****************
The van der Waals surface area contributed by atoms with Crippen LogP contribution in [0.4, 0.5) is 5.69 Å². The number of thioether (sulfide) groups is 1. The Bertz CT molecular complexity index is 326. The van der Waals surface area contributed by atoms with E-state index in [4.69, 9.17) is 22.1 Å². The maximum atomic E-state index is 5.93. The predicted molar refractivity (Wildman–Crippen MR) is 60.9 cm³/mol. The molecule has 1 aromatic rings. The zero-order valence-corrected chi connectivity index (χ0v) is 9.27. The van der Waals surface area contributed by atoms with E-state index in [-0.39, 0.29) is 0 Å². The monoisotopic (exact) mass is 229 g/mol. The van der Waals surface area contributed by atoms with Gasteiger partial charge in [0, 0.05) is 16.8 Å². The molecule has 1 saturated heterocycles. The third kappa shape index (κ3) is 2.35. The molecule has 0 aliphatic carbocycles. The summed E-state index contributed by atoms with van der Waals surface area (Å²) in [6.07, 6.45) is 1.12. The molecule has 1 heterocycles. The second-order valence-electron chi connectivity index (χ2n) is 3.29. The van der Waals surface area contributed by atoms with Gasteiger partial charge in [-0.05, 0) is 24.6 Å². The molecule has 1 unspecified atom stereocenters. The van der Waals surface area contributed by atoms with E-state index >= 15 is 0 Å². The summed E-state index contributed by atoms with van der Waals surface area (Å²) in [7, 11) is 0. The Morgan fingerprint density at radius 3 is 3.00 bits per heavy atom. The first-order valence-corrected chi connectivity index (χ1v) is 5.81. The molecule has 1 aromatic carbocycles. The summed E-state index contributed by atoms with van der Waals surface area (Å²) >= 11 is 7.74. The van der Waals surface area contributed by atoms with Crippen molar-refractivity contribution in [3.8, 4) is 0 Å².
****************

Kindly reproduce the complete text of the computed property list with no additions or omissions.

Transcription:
The van der Waals surface area contributed by atoms with Crippen LogP contribution in [0.4, 0.5) is 5.69 Å². The number of thioether (sulfide) groups is 1. The Bertz CT molecular complexity index is 326. The van der Waals surface area contributed by atoms with E-state index in [4.69, 9.17) is 22.1 Å². The maximum atomic E-state index is 5.93. The predicted molar refractivity (Wildman–Crippen MR) is 60.9 cm³/mol. The molecule has 1 aromatic rings. The zero-order valence-corrected chi connectivity index (χ0v) is 9.27. The van der Waals surface area contributed by atoms with E-state index in [-0.39, 0.29) is 0 Å². The monoisotopic (exact) mass is 229 g/mol. The van der Waals surface area contributed by atoms with Gasteiger partial charge in [0, 0.05) is 16.8 Å². The molecule has 1 saturated heterocycles. The third kappa shape index (κ3) is 2.35. The molecule has 0 aliphatic carbocycles. The summed E-state index contributed by atoms with van der Waals surface area (Å²) in [6.07, 6.45) is 1.12. The molecule has 1 heterocycles. The second-order valence-electron chi connectivity index (χ2n) is 3.29. The van der Waals surface area contributed by atoms with Gasteiger partial charge in [-0.05, 0) is 24.6 Å². The molecule has 1 unspecified atom stereocenters. The van der Waals surface area contributed by atoms with E-state index >= 15 is 0 Å². The summed E-state index contributed by atoms with van der Waals surface area (Å²) in [7, 11) is 0. The Morgan fingerprint density at radius 3 is 3.00 bits per heavy atom. The first-order valence-corrected chi connectivity index (χ1v) is 5.81. The molecule has 1 aromatic carbocycles. The summed E-state index contributed by atoms with van der Waals surface area (Å²) >= 11 is 7.74. The van der Waals surface area contributed by atoms with Crippen molar-refractivity contribution in [3.8, 4) is 0 Å².